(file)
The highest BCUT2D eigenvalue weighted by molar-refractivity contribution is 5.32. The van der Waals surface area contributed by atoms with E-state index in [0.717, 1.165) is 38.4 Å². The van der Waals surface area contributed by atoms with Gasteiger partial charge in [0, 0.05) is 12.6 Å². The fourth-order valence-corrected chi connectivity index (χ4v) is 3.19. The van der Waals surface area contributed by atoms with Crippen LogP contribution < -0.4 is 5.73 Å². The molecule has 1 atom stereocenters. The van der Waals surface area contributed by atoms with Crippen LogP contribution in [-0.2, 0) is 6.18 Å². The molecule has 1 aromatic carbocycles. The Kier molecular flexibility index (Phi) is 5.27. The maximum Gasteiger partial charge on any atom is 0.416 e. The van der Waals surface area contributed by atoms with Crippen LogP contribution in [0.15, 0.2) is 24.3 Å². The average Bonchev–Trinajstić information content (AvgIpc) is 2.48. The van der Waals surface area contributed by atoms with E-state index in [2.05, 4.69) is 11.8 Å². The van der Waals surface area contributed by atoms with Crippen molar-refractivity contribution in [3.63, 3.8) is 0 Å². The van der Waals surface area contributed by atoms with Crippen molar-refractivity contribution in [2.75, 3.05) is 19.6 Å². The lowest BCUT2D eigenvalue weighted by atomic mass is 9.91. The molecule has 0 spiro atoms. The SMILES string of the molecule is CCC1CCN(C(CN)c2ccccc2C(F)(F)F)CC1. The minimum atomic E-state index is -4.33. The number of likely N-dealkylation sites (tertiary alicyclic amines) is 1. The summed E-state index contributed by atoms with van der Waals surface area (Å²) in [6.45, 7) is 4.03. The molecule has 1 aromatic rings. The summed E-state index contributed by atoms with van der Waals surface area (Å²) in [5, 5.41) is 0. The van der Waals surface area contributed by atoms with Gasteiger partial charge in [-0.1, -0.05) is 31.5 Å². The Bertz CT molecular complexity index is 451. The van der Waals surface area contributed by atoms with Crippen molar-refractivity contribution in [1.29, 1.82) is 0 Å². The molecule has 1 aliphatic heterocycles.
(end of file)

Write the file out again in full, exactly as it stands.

The highest BCUT2D eigenvalue weighted by molar-refractivity contribution is 5.32. The van der Waals surface area contributed by atoms with E-state index in [0.717, 1.165) is 38.4 Å². The van der Waals surface area contributed by atoms with Gasteiger partial charge in [0, 0.05) is 12.6 Å². The fourth-order valence-corrected chi connectivity index (χ4v) is 3.19. The van der Waals surface area contributed by atoms with Crippen LogP contribution < -0.4 is 5.73 Å². The molecule has 1 atom stereocenters. The van der Waals surface area contributed by atoms with Crippen LogP contribution in [-0.2, 0) is 6.18 Å². The molecule has 1 aromatic carbocycles. The Kier molecular flexibility index (Phi) is 5.27. The maximum Gasteiger partial charge on any atom is 0.416 e. The van der Waals surface area contributed by atoms with Crippen LogP contribution in [0.15, 0.2) is 24.3 Å². The average Bonchev–Trinajstić information content (AvgIpc) is 2.48. The van der Waals surface area contributed by atoms with E-state index in [2.05, 4.69) is 11.8 Å². The van der Waals surface area contributed by atoms with Crippen molar-refractivity contribution in [3.63, 3.8) is 0 Å². The van der Waals surface area contributed by atoms with Crippen molar-refractivity contribution in [2.75, 3.05) is 19.6 Å². The lowest BCUT2D eigenvalue weighted by atomic mass is 9.91. The molecule has 0 spiro atoms. The SMILES string of the molecule is CCC1CCN(C(CN)c2ccccc2C(F)(F)F)CC1. The minimum atomic E-state index is -4.33. The number of likely N-dealkylation sites (tertiary alicyclic amines) is 1. The summed E-state index contributed by atoms with van der Waals surface area (Å²) in [6.45, 7) is 4.03. The molecule has 1 aromatic rings. The summed E-state index contributed by atoms with van der Waals surface area (Å²) in [5, 5.41) is 0. The van der Waals surface area contributed by atoms with Gasteiger partial charge in [-0.1, -0.05) is 31.5 Å². The Bertz CT molecular complexity index is 451. The van der Waals surface area contributed by atoms with Crippen molar-refractivity contribution in [1.29, 1.82) is 0 Å². The molecule has 1 aliphatic heterocycles.